A starker example of the failure of the Right/Left dichotomy in India can be found in economics. Conventional wisdom portrays the Left as socialistic or welfarist and populist while the Right is viewed as a champion of capitalism, open markets and business. In India, the "right-wing" Bharatiya Janata Party has market-friendly economic thinkers like Arun Shourie and Subramanian Swamy and yet it also has Swaminathan Gurumurthy, who is suspicious of the entire American financial model. In fact, some views of the Rashtriya Swayamsevak Sangh on community and economics mirrors Israeli kibbutzim of the early years far more than it does Wall Street.

In between, stands Prime Minister Narendra Modi, who is not allergic to capitalism or the free market but is also reluctant to abandon the country's public sector units. The same might be said of the "left-wing" Indian National Congress. Some of its younger members might have much more in common with Arun Shourie than their own leaders of yesteryear who advocated control of the commanding heights of the national economy.

The marriage of the Right with welfarist economics, though rare, is not a new phenomenon. In Europe, Germany's Bismarckian socialism and the Vatican's Rerum novarum (and its three sequels), an encyclical by Pope Leo XIII, are Western examples of the politics of tradition, nationalism, and welfare that are not identical but fairly similar to India today.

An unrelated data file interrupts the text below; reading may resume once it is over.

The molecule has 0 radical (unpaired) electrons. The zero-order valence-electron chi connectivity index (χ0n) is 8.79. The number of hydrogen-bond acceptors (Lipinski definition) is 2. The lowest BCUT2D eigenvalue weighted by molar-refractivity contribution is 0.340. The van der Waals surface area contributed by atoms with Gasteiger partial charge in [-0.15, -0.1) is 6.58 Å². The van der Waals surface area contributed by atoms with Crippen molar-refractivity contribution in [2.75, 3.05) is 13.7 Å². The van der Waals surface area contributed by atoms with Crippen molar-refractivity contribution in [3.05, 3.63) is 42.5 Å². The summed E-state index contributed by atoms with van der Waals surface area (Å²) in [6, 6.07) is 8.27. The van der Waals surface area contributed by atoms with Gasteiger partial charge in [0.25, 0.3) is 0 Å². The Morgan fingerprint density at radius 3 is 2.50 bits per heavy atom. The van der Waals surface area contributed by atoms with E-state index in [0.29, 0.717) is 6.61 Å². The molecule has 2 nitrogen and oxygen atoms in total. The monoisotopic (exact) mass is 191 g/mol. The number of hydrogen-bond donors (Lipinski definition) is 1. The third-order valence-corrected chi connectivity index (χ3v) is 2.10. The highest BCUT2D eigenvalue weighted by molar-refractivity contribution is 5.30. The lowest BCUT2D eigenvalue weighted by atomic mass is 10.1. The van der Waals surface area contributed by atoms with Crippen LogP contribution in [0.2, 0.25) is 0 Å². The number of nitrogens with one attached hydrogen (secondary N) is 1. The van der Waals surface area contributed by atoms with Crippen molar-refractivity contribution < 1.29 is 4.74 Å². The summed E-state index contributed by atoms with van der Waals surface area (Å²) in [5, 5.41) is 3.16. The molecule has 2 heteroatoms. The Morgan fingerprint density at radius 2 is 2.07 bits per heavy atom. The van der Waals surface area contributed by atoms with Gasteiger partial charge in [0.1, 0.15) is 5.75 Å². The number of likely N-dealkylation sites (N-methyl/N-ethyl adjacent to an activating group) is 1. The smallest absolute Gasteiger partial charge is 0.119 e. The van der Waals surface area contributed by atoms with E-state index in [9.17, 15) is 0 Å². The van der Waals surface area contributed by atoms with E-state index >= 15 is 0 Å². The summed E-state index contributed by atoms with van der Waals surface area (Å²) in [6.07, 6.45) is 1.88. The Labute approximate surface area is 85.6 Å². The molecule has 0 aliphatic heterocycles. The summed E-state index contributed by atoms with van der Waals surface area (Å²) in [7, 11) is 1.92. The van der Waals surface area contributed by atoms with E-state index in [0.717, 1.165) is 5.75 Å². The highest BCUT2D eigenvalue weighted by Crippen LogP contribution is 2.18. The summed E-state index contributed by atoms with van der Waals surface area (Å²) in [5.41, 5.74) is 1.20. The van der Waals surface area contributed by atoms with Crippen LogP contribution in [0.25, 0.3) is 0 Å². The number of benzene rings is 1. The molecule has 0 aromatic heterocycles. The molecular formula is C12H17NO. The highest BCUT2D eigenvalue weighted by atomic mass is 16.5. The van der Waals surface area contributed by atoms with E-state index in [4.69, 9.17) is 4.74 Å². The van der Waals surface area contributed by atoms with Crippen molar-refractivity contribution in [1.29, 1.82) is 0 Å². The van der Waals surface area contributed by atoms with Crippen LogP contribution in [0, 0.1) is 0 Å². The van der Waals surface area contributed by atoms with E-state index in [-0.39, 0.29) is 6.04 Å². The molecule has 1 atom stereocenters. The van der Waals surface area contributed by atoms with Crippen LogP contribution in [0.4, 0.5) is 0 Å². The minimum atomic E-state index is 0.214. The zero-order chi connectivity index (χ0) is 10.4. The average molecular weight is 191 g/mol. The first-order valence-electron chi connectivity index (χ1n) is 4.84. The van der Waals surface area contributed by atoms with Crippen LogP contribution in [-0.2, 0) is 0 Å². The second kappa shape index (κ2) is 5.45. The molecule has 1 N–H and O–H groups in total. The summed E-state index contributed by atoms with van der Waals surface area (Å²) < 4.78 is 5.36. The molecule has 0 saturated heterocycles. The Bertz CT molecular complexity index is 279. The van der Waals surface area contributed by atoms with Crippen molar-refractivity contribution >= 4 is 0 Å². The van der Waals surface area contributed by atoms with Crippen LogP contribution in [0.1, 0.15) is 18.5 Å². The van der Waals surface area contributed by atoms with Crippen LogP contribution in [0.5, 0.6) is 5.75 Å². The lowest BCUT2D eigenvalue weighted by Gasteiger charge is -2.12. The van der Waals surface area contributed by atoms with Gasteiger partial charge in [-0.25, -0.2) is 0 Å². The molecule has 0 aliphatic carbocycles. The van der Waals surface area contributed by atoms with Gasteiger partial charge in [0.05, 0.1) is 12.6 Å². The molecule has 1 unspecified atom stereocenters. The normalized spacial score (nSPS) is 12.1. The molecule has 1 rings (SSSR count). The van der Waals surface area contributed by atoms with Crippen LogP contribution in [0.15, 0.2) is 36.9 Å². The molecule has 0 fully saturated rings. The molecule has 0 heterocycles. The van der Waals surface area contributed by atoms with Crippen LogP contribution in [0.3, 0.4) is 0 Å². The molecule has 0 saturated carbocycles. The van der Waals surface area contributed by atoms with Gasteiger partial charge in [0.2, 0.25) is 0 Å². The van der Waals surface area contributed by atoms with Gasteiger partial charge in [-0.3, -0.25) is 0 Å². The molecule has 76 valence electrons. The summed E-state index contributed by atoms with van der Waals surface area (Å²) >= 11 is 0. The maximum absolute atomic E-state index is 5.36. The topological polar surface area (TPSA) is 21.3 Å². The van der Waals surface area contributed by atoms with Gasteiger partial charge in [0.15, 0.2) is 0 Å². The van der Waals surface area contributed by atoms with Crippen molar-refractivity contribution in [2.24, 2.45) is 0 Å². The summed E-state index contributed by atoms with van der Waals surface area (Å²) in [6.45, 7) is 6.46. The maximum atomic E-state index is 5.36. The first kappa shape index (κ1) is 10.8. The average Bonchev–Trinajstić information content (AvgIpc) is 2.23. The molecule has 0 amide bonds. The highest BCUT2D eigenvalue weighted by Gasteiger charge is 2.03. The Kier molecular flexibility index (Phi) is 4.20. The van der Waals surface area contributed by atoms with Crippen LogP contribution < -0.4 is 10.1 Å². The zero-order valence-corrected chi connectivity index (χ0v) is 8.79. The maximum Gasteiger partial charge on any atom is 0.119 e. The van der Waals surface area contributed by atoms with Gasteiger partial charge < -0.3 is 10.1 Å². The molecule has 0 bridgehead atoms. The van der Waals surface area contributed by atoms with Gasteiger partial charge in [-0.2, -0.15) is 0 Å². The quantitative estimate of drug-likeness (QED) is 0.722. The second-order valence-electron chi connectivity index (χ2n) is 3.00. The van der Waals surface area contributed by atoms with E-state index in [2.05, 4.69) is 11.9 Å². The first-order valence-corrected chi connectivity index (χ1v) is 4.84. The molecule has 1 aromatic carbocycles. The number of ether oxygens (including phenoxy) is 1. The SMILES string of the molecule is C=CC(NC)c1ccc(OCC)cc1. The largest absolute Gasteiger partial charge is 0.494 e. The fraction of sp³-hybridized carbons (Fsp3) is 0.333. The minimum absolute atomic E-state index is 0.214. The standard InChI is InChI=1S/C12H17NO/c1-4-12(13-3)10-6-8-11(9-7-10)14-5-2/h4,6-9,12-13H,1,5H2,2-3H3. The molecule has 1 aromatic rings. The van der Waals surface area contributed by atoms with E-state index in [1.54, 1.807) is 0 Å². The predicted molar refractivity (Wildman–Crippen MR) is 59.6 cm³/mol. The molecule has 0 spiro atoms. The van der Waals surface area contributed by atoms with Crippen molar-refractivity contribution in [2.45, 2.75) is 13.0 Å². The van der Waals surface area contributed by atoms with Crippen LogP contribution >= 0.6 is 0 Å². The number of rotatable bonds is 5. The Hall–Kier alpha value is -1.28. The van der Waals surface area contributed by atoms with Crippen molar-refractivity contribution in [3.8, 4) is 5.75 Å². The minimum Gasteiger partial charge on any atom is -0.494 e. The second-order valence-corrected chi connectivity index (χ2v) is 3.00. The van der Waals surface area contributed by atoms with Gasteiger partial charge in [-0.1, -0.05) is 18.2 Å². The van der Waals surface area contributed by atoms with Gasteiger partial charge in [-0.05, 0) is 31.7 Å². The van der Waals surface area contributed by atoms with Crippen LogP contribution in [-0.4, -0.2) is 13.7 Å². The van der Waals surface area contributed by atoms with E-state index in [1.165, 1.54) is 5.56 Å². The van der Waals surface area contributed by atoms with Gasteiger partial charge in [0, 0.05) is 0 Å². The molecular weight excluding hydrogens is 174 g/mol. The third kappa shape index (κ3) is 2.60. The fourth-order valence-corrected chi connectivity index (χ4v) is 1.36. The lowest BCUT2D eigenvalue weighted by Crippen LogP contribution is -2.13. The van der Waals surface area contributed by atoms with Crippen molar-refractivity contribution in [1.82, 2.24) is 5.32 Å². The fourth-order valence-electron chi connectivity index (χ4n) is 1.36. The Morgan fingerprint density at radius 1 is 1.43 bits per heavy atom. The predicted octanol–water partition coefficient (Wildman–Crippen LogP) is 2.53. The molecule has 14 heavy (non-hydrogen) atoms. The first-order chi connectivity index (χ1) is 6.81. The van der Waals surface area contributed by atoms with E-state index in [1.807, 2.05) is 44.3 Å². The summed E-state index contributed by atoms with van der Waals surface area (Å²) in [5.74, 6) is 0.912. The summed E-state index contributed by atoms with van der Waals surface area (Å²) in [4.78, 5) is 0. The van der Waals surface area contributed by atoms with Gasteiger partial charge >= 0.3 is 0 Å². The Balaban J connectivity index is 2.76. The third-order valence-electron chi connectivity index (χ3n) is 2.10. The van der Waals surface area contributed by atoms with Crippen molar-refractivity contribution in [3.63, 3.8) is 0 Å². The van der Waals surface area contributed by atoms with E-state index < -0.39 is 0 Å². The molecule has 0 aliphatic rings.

Another interesting variation on the international Left/Right political framework is the environment. It is difficult to pin down the BJP's exact environmental policy as it has had very little time at the helm - it is easy to make speeches without accountability while sitting in Opposition. However, Modi has recently uttered a repeated concern for the environment. Some may indeed argue that the BJP's actions do not match Modi's words but the net result remains to be seen. In terms of clean energy, both the Congress and the BJP are inclined favourably towards nuclear power; with the possible exception of France, worldwide, the Left has generally had its reservations on the matter. Similarly, the BJP is gung-ho on solar and wind energy, which traditionally saw less support from the international Right - until recently.

It would be erroneous to conflate the traditionalist/imported modernity binary to regressive/progressive labels too. For example, it was India's "progressive" first prime minister who introduced curbs on free speech and a "regressive" thinker like Vinayak Savarkar who argued against untouchability and the caste system. Babasaheb Ambedkar was a strong votary of capitalism and free markets, but most of the parties which now worship Ambedkar would be reckoned to be broadly to the left of the political universe. The Congress party itself advocated a mixed economy, building a middle path between state and private capitalism. The BJP, in its earlier avatar as the Jana Sangh, had stronger positions against state interventions than in its current incarnation. Of course, these are singular examples but this mishmash of views is not uncommon and illustrates the care with which Indian politics much be approached.

None of this is to argue that India cannot learn from the West. It can and should without any shame or hesitation. However, it would not hurt to think through the political scene a little more carefully to make sure we are describing the reality of India and not the Republicans or the Labour Party. Perhaps then, India might start to make an iota more sense to observers.